Two Years, eight months and twenty-eight days

Two Years Eight Months and Twenty-Eight NightsTwo Years Eight Months and Twenty-Eight Nights by Salman Rushdie

In the near future, after a storm strikes New York City, the strangenesses begin. A down-to-earth gardener finds that his feet no longer touch the ground. A graphic novelist awakens in his bedroom to a mysterious entity that resembles his own sub–Stan Lee creation. Abandoned at the mayor’s office, a baby identifies corruption with her mere presence, marking the guilty with blemishes and boils. A seductive gold digger is soon tapped to combat forces beyond imagining.

Unbeknownst to them, they are all descended from the whimsical, capricious, wanton creatures known as the jinn, who live in a world separated from ours by a veil. Centuries ago, Dunia, a princess of the jinn, fell in love with a mortal man of reason. Together they produced an astonishing number of children, unaware of their fantastical powers, who spread across generations in the human world.

Once the line between worlds is breached on a grand scale, Dunia’s children and others will play a role in an epic war between light and dark spanning a thousand and one nights—or two years, eight months, and twenty-eight nights. It is a time of enormous upheaval, where beliefs are challenged, words act like poison, silence is a disease, and a noise may contain a hidden curse.

My rating: 3 of 5 stars

Pretty, Pretty words. This author is good at language and has a history of writing some of the most beautifully arranged sentences out there. That happened somewhat in this book as well, but to me, it seemed like there was a lot of effort put into contrasting and a lot less effort put into creating a story that was exciting and readable.

Honestly, there are some really long sentences in this book and sometimes that is okay with me, but for parts of this–they were so long and wordy that I forgot what the author was originally talking about.

There are two stories going on in this book simultaneously and I think it is highly possible(it was for me anyway,) That you will really like one and not find much meaning in the other.

As far as being magical realism, this book pushes the envelope toward fantasy. The world is not exactly what one expects to see in magical realism and one of the main stories revolves around a mythical being.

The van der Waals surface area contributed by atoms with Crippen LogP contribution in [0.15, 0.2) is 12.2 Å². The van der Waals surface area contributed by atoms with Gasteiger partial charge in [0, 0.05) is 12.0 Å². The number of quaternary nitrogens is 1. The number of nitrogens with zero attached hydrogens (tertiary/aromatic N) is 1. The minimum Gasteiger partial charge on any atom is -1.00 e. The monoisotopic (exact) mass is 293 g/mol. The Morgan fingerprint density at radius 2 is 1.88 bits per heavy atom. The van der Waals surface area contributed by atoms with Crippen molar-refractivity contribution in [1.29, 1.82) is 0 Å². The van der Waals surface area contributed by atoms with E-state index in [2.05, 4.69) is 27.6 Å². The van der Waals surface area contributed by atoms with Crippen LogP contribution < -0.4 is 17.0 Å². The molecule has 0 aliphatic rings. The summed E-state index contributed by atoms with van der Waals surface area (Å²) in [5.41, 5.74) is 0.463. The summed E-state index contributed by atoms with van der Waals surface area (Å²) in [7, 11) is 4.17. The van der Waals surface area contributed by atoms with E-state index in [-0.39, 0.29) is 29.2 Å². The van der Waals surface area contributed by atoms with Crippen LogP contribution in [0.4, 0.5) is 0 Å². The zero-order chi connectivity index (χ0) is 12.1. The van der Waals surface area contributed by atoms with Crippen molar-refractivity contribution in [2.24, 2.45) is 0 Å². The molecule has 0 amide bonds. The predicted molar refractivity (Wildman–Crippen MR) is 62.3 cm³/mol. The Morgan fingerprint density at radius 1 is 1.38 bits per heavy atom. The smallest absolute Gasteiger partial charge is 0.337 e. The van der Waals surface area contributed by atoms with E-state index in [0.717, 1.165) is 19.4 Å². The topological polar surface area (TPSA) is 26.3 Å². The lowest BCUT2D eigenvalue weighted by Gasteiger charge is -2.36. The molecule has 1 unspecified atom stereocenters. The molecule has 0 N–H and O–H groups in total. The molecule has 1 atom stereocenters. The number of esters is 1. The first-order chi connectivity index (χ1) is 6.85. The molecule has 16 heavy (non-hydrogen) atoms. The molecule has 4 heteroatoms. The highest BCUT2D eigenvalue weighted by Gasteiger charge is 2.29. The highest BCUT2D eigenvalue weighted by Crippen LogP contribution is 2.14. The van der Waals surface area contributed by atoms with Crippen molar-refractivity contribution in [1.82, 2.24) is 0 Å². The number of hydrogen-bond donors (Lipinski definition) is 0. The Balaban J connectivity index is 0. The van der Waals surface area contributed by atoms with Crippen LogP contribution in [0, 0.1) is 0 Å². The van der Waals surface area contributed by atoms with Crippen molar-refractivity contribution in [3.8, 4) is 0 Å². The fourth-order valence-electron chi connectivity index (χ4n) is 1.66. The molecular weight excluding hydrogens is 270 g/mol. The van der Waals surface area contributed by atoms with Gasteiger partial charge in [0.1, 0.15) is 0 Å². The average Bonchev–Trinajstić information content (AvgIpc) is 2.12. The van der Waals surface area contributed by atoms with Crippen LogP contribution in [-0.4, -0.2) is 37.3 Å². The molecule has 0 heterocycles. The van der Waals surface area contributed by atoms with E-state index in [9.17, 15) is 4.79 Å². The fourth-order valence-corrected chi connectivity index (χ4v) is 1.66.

I didn’t think this was a bad book and I’m sure there are many who will love it, but for me, it was just okay.

This review is based on a complimentary copy from the publisher and provided through Netgalley. All opinions are my own.

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8 thoughts on “Two Years, eight months and twenty-eight days

  1. Hm… This one sounds intriguing. Though I’m not sure if it would go flying across the room – my firm preference is for punchy, readable prose. I’ll enjoy beautiful – but I won’t put up with it for the sake of the beauty unless it is also effortlessly understandable and apt. Otherwise, why bother? Not that I’ve firm views on the subject you understand…:))

    Liked by 1 person

  2. The title was something that threw me off and I was not really interested in giving it a try.

    Then I read the description and went “This sounds right up my alley”. Its on my list of things to read (which is too bloody long anymore) but I think I will move it further back based on this review.

    Liked by 1 person

    • I understand the long list. Such an addiction us book people have 😦 I didn’t despise it, but I truly believe there was a lot of hype and not so much payoff for the reader, but that might just be my dislike of books that stray from their point coming through.

      Liked by 1 person

      • Fair enough. I am just getting back into reading from a hiatus and trying to keep at it, and my list is already way longer then I anticipated. So many books I have missed 0_0

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